Question about Technics SA-DX940

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"Overload" I recently got a "Overload" display during running the amp. The message promps you to power-off the device. After truning amp back on it stay's powered up until I increase the volume; then shuts down again prompting me to "power off, overload"! need some help, Nostress :)

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Re: "Overload" - Technics SA-DX940 Audio & Video Receivers

Check your wires for cross polarity

Posted on Dec 25, 2008

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My sa-he9 has just started to show the overload on the display. i have changed the cables for the speaker's 5.1 but after five to 60 mins the overload display comes back on

Sounds like it's heat-related.

Generally speaking, an amp attempts to protect itself from heat, shorts, overloads and operator exuberance by refusing to turn on or stay on.

Overloads can be from excessive periods of high output or marginally low impedance loading by the speakers; and shorts would be wiring issues or a speaker blowing up.

You should be able to feel if it's hot. WHY is it overheating? Make sure it has sufficient ventilation on all sides and that vent holes are not blocked by dust balls. Ensure the fan (if equipped) is running as designed (some only operate on demand). Clean dust and debris from it.

If the amp comes back on after cooling, you're lucky. They only have so many self-protection cycles in their lives so continuously resetting or cycling their power without addressing the cause can do more harm than good.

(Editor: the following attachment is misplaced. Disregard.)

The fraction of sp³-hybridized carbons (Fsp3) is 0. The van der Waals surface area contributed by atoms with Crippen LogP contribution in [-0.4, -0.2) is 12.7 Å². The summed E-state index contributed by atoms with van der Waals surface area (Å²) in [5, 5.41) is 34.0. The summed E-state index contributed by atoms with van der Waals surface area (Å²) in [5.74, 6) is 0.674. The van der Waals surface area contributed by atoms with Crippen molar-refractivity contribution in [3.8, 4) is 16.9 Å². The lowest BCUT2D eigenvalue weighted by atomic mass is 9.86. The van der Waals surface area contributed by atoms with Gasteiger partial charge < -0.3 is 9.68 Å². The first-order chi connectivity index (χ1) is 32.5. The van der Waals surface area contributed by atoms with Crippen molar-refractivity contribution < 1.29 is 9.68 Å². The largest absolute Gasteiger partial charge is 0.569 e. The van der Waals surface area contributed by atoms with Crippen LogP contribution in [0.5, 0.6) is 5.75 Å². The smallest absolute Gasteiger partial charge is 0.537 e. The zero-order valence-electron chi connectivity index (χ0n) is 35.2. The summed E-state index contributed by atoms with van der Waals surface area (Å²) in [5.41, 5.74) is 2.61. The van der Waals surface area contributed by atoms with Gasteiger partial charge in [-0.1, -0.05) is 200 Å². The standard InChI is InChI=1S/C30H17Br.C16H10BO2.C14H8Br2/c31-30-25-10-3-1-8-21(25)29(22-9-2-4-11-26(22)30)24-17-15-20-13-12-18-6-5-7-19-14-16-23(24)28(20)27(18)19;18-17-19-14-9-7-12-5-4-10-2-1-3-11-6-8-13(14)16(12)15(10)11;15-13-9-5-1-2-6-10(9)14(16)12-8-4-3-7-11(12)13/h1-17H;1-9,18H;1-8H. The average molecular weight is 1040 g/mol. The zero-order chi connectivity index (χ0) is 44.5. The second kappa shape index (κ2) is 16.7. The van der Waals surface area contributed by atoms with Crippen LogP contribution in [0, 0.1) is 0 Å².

If it protects immediately on a cool power up you should disconnect the speaker connections and try it 'naked'. If it comes up then diagnose which lead(s) are shorted. If it does not come up the problem is internal and should be left to an experienced and competent hands-on tech.

Check for loose speaker connections at the speaker as a root cause for intermittent shutdown.

Apr 27, 2011 | Audio & Video Receivers

2 Answers

My technics receiver stop playing, and display an overload message. what do you believe the is the problem ?

If you are getting an overload problem, it indicates an output load issue. Turn receiver off! remove speaker wires from the back of the unit, this will reset the protection circuit. Now power up and turn your volume right down, If the word overload stays off it means there is a short in the wire or speaker. But! if the word overload comes on "even with the wires and speakers dis-connected" it indicates a short in one or more of the audio output ic's or transistors.

Mar 17, 2011 | Technics Audio & Video Receivers

2 Answers

Have recently had an "overload" displayed. Have

Usually receivers go into overload due to a bad speaker make sure you disconnect the speakers also to make sure its overloading from a bad speaker. If the unit still shows overload even with all speakers disconnected, then your main amplifier output has a short usually a shorted output transistor is the cause. Unplug the speakers one at a time to and turn the unit on after disconnecting one of the speakers , to determine which speaker is at fault.

Jan 23, 2011 | Panasonic SA-HE200 Receiver

1 Answer


Disconnect all speakers at the receiver then turn the unit back on. If it stays on, post a comment and I will walk you thru troubleshooting. If it still shows "overload" it needs to be serviced. Hope this helps

Dec 22, 2009 | Panasonic SA-HE70 Receiver

1 Answer